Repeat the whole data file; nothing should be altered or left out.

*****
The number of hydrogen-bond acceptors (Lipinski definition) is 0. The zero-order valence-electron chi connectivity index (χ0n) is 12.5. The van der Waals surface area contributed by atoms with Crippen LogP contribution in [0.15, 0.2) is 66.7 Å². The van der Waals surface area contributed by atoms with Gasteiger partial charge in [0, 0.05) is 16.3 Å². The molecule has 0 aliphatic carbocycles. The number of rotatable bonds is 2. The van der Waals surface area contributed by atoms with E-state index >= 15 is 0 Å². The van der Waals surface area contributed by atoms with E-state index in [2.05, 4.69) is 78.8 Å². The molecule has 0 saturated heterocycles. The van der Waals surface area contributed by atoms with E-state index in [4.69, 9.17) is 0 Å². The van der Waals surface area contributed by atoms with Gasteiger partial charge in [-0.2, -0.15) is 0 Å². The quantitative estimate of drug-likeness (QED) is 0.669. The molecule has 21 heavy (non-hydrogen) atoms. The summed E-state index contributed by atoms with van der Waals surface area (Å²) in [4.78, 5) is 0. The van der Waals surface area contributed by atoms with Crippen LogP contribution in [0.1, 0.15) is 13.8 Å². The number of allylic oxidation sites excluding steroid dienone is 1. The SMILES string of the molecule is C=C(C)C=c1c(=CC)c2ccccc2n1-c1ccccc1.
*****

The number of hydrogen-bond acceptors (Lipinski definition) is 0. The zero-order valence-electron chi connectivity index (χ0n) is 12.5. The van der Waals surface area contributed by atoms with Crippen LogP contribution in [0.15, 0.2) is 66.7 Å². The van der Waals surface area contributed by atoms with Gasteiger partial charge in [0, 0.05) is 16.3 Å². The molecule has 0 aliphatic carbocycles. The number of rotatable bonds is 2. The van der Waals surface area contributed by atoms with E-state index >= 15 is 0 Å². The van der Waals surface area contributed by atoms with E-state index in [2.05, 4.69) is 78.8 Å². The molecule has 0 saturated heterocycles. The van der Waals surface area contributed by atoms with E-state index in [4.69, 9.17) is 0 Å². The van der Waals surface area contributed by atoms with Gasteiger partial charge in [-0.2, -0.15) is 0 Å². The quantitative estimate of drug-likeness (QED) is 0.669. The molecule has 21 heavy (non-hydrogen) atoms. The summed E-state index contributed by atoms with van der Waals surface area (Å²) in [4.78, 5) is 0. The van der Waals surface area contributed by atoms with Crippen LogP contribution in [0.1, 0.15) is 13.8 Å². The number of allylic oxidation sites excluding steroid dienone is 1. The SMILES string of the molecule is C=C(C)C=c1c(=CC)c2ccccc2n1-c1ccccc1.